This proposal may substantially reduce the use of the Corps’ 1987 “Wetlands Delineation Manual” [15] to establish whether remote waters are jurisdictionally connected by “wetlands” to downstream traditional navigable waters. The agencies created the 1987 Manual to provide science-based criteria for making wetland determinations. Both the agencies and the regulated community have used it when controversies exist over whether an area not obviously connected to "waters of the United States" is nonetheless jurisdictional because it is near a wetland that has an appropriate hydrological connection to other waters of the United States. In many cases the Corps or EPA has found itself unable to rely on the Manual to assert jurisdiction in the face of scientific evidence developed consistent with the Manual and presented by the potentially regulated parties. The proposed rule would likely reduce the use of the Manual substantially in this regard by bringing many of those questionable areas within jurisdiction by rule, with parties unable to contest it. Whether the certainty of expanding jurisdiction is beneficial remains to be seen. It will likely reduce the amount of human activity that may take place in these questionable areas because permits will be denied. It will also increase the cost of activity that is permitted based on conditions associated with the permit. Whether these new rules are based on sound science is also a question that comments are likely to address. Either way, it will certainly reduce the use of the Manual and replace case-by-case science with a rule.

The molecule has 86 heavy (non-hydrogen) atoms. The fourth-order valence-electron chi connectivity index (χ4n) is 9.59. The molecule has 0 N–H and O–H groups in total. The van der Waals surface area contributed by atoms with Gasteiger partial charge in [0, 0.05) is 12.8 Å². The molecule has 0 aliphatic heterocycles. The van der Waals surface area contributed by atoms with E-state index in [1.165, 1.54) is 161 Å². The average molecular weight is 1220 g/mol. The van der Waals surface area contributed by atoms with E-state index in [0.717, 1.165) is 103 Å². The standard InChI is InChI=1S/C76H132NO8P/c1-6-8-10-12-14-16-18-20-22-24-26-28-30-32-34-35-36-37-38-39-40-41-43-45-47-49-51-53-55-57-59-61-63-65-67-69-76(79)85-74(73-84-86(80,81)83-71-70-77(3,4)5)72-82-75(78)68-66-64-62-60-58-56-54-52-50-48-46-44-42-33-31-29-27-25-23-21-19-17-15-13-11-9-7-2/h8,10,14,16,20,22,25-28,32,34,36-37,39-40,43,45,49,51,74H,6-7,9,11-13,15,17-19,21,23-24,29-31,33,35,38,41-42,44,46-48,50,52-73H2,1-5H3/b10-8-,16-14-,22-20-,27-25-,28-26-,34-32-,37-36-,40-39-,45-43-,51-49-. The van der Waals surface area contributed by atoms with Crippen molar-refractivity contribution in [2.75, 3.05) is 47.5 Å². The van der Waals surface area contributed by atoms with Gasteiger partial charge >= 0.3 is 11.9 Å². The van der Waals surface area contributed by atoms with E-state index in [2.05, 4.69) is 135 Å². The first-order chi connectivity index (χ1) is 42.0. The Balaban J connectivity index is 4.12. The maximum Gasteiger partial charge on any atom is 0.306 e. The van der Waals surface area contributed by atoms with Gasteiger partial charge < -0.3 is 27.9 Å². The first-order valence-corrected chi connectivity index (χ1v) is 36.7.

All other waters (with limited exceptions mentioned below) would continue to be evaluated on a case-by-case basis under the significant nexus test. The rule would define the term “significant nexus” in a way that generally comports with current practice under the 2008 guidance, tracking key language from Justice Kennedy’s opinion in Rapanos: